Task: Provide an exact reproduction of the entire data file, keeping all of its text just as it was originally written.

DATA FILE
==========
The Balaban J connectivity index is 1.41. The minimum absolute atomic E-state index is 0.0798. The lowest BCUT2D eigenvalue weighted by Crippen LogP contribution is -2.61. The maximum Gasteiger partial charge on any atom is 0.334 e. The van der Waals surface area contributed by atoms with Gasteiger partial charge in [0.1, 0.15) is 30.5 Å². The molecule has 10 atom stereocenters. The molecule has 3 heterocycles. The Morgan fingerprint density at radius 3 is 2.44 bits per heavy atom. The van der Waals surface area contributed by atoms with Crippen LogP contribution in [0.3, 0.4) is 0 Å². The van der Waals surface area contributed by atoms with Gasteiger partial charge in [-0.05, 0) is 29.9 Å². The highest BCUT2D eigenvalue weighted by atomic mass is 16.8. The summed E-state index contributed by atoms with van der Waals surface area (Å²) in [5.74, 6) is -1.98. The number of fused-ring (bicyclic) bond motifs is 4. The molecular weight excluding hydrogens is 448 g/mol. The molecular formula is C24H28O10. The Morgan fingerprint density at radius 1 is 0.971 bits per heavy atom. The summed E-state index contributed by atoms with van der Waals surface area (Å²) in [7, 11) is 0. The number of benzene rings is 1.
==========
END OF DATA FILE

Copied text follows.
The Balaban J connectivity index is 1.41. The minimum absolute atomic E-state index is 0.0798. The lowest BCUT2D eigenvalue weighted by Crippen LogP contribution is -2.61. The maximum Gasteiger partial charge on any atom is 0.334 e. The van der Waals surface area contributed by atoms with Gasteiger partial charge in [0.1, 0.15) is 30.5 Å². The molecule has 10 atom stereocenters. The molecule has 3 heterocycles. The Morgan fingerprint density at radius 3 is 2.44 bits per heavy atom. The van der Waals surface area contributed by atoms with Crippen LogP contribution in [0.3, 0.4) is 0 Å². The van der Waals surface area contributed by atoms with Gasteiger partial charge in [-0.05, 0) is 29.9 Å². The highest BCUT2D eigenvalue weighted by atomic mass is 16.8. The summed E-state index contributed by atoms with van der Waals surface area (Å²) in [5.74, 6) is -1.98. The number of fused-ring (bicyclic) bond motifs is 4. The molecular weight excluding hydrogens is 448 g/mol. The molecular formula is C24H28O10. The Morgan fingerprint density at radius 1 is 0.971 bits per heavy atom. The summed E-state index contributed by atoms with van der Waals surface area (Å²) in [7, 11) is 0. The number of benzene rings is 1.